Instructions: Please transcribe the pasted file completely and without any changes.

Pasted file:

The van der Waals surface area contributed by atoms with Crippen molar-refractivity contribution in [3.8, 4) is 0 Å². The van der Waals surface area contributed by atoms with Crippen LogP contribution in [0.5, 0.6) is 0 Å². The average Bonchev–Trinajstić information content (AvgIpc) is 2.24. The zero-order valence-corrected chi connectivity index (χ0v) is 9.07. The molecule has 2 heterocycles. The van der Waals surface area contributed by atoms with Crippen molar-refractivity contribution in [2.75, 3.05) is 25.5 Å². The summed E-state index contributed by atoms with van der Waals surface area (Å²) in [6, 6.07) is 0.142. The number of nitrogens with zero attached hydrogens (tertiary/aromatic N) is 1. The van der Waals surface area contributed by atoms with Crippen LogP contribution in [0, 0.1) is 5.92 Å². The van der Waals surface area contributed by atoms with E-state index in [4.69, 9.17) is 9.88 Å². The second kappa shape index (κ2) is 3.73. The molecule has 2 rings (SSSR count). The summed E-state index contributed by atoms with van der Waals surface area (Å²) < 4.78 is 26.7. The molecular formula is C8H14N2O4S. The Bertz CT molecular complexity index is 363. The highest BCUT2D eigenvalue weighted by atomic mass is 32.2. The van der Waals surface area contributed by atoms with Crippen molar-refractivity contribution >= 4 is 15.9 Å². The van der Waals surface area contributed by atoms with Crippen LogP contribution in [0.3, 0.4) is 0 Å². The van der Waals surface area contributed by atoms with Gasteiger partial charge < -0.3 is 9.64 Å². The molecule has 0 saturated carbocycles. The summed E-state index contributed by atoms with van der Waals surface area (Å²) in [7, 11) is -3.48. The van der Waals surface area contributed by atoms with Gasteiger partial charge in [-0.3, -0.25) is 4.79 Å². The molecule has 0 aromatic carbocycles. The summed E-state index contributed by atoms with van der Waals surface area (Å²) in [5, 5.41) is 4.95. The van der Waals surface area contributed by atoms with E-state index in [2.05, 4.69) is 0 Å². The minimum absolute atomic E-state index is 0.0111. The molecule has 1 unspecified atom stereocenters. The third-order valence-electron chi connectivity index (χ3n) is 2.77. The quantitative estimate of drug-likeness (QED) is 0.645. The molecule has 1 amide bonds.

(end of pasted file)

The van der Waals surface area contributed by atoms with Crippen molar-refractivity contribution in [3.8, 4) is 0 Å². The van der Waals surface area contributed by atoms with Crippen LogP contribution in [0.5, 0.6) is 0 Å². The average Bonchev–Trinajstić information content (AvgIpc) is 2.24. The zero-order valence-corrected chi connectivity index (χ0v) is 9.07. The molecule has 2 heterocycles. The van der Waals surface area contributed by atoms with Crippen molar-refractivity contribution in [2.75, 3.05) is 25.5 Å². The summed E-state index contributed by atoms with van der Waals surface area (Å²) in [6, 6.07) is 0.142. The number of nitrogens with zero attached hydrogens (tertiary/aromatic N) is 1. The van der Waals surface area contributed by atoms with Crippen LogP contribution in [0, 0.1) is 5.92 Å². The van der Waals surface area contributed by atoms with E-state index in [4.69, 9.17) is 9.88 Å². The second kappa shape index (κ2) is 3.73. The molecule has 2 rings (SSSR count). The summed E-state index contributed by atoms with van der Waals surface area (Å²) < 4.78 is 26.7. The molecular formula is C8H14N2O4S. The Bertz CT molecular complexity index is 363. The highest BCUT2D eigenvalue weighted by atomic mass is 32.2. The van der Waals surface area contributed by atoms with Crippen molar-refractivity contribution >= 4 is 15.9 Å². The van der Waals surface area contributed by atoms with Crippen LogP contribution in [0.3, 0.4) is 0 Å². The van der Waals surface area contributed by atoms with Gasteiger partial charge < -0.3 is 9.64 Å². The molecule has 0 saturated carbocycles. The summed E-state index contributed by atoms with van der Waals surface area (Å²) in [7, 11) is -3.48. The van der Waals surface area contributed by atoms with Gasteiger partial charge in [-0.3, -0.25) is 4.79 Å². The molecule has 0 aromatic carbocycles. The summed E-state index contributed by atoms with van der Waals surface area (Å²) in [5, 5.41) is 4.95. The van der Waals surface area contributed by atoms with E-state index in [2.05, 4.69) is 0 Å². The minimum absolute atomic E-state index is 0.0111. The molecule has 1 unspecified atom stereocenters. The third-order valence-electron chi connectivity index (χ3n) is 2.77. The quantitative estimate of drug-likeness (QED) is 0.645. The molecule has 1 amide bonds.